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Pandemic Crisis Preparations

Thinking the unthinkable is essential if you're considering crisis communications, but today's news about the spread of swine influenza has to make us think the unthinkable very fast. 

Oddly one of the first things we do when a potential crisis looms is to ensure we're planning for a recovery. One team should be handling reactive enquiries and day-to-day communications, but get someone in place fast to plan how and when to start communicating for a world beyond a crisis.

As the swine influenza news broke over the weekend I was impressed by how proactive and open the information was from the World Health Organisation (WHO). As well as the normal questions and answers and factual updates you can you can see the full transcript of WHO press conferences, or listen to the debate.

I think governments are also being very open and reassuring compared to previous health concerns.  It seems we're hearing quickly in which countries  people are being tested and when tests are confirmed clear.

But how will travellers respond if there is any sense of risk? Will this greater openess and transparency work?

At this stage we can only look back on lessons learnt from previous global health risks.

Today's news made me look back at some notes we'd taken at a PATA CIMTIG seminar in 2002 on the impact of SARS. Cathay Pacific's marketing manger for UK and Ireland talked about the impact of the crisis and what the airline did to get through it.

Between 6 to 15 March 2002 Cathay lost 75% of its passengers and lost US$3 million in cash a day. The airline said it found very few guidelines from official bodies such as government and tourist bodies. It was an unseen, unknown virus. People hadn't seen it coming and didn't know how to react to it.  So Cathay did the following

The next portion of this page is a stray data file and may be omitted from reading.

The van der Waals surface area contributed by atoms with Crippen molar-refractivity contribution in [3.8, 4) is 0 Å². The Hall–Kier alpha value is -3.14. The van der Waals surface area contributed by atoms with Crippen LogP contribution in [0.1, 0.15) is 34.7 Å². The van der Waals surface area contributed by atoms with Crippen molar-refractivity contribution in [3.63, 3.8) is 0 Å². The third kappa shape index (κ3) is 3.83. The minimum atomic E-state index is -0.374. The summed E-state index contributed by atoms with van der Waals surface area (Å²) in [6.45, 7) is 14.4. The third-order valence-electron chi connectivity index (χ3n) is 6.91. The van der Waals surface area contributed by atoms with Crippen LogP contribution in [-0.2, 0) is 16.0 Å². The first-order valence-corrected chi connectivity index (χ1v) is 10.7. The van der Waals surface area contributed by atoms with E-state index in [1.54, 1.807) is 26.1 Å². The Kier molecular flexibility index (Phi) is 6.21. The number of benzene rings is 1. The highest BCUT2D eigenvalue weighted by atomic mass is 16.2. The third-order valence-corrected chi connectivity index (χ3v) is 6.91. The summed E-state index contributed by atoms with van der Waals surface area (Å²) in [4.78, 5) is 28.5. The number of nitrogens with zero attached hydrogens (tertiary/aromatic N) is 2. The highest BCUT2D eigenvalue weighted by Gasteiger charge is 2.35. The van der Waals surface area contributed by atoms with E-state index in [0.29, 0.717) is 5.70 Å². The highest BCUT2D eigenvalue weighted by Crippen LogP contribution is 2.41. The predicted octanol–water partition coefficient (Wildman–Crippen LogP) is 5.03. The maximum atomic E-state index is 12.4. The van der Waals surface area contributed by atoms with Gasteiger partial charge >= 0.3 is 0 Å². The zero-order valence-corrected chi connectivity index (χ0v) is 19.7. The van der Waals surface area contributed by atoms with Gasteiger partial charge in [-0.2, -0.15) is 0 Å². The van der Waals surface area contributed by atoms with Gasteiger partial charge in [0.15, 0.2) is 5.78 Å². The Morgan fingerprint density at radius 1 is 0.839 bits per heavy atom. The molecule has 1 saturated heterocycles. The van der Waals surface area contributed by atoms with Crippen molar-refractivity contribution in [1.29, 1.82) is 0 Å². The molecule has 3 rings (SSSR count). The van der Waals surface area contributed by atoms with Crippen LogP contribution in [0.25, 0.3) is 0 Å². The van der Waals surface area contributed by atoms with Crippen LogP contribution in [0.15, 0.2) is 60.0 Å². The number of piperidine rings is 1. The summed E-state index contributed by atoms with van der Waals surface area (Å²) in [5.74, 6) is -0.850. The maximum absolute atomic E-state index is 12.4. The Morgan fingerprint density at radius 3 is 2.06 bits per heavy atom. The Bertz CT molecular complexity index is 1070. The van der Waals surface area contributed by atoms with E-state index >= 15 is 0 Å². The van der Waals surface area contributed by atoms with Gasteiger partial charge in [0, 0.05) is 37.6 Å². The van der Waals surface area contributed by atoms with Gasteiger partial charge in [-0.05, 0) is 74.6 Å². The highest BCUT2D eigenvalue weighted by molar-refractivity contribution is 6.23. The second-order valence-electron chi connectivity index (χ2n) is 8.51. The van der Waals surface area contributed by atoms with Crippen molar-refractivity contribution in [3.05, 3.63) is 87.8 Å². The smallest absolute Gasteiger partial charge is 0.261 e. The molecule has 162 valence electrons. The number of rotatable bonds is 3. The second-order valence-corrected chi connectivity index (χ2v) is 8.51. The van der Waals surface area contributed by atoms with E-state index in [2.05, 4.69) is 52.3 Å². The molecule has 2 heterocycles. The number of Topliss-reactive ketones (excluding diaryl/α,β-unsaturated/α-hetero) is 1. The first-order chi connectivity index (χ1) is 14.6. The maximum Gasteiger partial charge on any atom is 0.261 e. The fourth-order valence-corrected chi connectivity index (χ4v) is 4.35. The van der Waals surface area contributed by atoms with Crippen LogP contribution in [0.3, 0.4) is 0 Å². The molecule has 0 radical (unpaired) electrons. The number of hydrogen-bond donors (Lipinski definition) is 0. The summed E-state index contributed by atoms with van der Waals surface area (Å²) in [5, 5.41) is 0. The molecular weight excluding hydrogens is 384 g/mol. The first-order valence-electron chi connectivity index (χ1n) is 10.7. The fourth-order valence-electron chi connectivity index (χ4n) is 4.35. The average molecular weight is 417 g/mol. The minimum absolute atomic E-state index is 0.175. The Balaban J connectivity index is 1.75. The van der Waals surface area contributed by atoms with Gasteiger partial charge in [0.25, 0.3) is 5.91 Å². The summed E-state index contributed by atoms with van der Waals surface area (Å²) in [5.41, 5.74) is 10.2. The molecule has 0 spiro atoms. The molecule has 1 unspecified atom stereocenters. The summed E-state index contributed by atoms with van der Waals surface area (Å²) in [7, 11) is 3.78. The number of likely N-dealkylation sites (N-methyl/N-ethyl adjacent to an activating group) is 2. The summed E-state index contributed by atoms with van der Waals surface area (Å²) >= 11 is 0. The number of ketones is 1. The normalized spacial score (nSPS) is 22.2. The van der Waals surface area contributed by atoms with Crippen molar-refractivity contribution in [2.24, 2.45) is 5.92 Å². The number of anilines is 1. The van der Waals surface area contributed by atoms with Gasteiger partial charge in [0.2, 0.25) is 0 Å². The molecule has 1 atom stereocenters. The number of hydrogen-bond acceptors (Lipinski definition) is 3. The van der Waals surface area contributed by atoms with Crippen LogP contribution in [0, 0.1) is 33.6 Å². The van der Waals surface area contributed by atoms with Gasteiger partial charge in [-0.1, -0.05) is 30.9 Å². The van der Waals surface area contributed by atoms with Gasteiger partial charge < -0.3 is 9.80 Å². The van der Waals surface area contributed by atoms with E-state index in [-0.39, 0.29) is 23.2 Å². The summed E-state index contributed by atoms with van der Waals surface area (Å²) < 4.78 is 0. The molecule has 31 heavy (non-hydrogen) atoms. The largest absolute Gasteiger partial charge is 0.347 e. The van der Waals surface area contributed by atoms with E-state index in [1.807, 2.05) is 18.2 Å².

1) Set about a program of 'response, reassurance and recovery - Flying without Fear' - reassuring passengers that travel was now safe and that the air within aircraft was safe.

2) Focused on communications - internal and external. Web, print ads, media interviews. Projected themselves as credible spokesperson on such issues and actually emerged stronger because of it.

3) Took many internal cost saving measures, such as cutting out expensive tail lights on the planes

4) Continued to work with relevant bodies - maintained relations and connections. e.g. the HK Tourism Coalition - to build a 'We Love HK campaign' and getting people back out on the streets of Hong Kong. Stressed the importance of staying connected - continued with twice daily flights to HK to help re-build confidence.

5) FAM trips - Lowered costs (early bird promos to lure visitors back - 10,000 ticket giveaway and 50% off certain flights)

6) Focused on getting their products back to market asap

By July 2002, Cathay had restored 70% scheduled flights

Fast forward to 2009 and we have a vastly different world. A world of immediate and more scrutinised global communications where one item of news travels the world faster than you can even draw breath.  So if today's news is difficult to watch, do think the unthinkable and ensure you're prepared to answer how you'd handle the issues if they were suddenly affecting your country, or your business.  How would you handle today? How would you plan for recovery?


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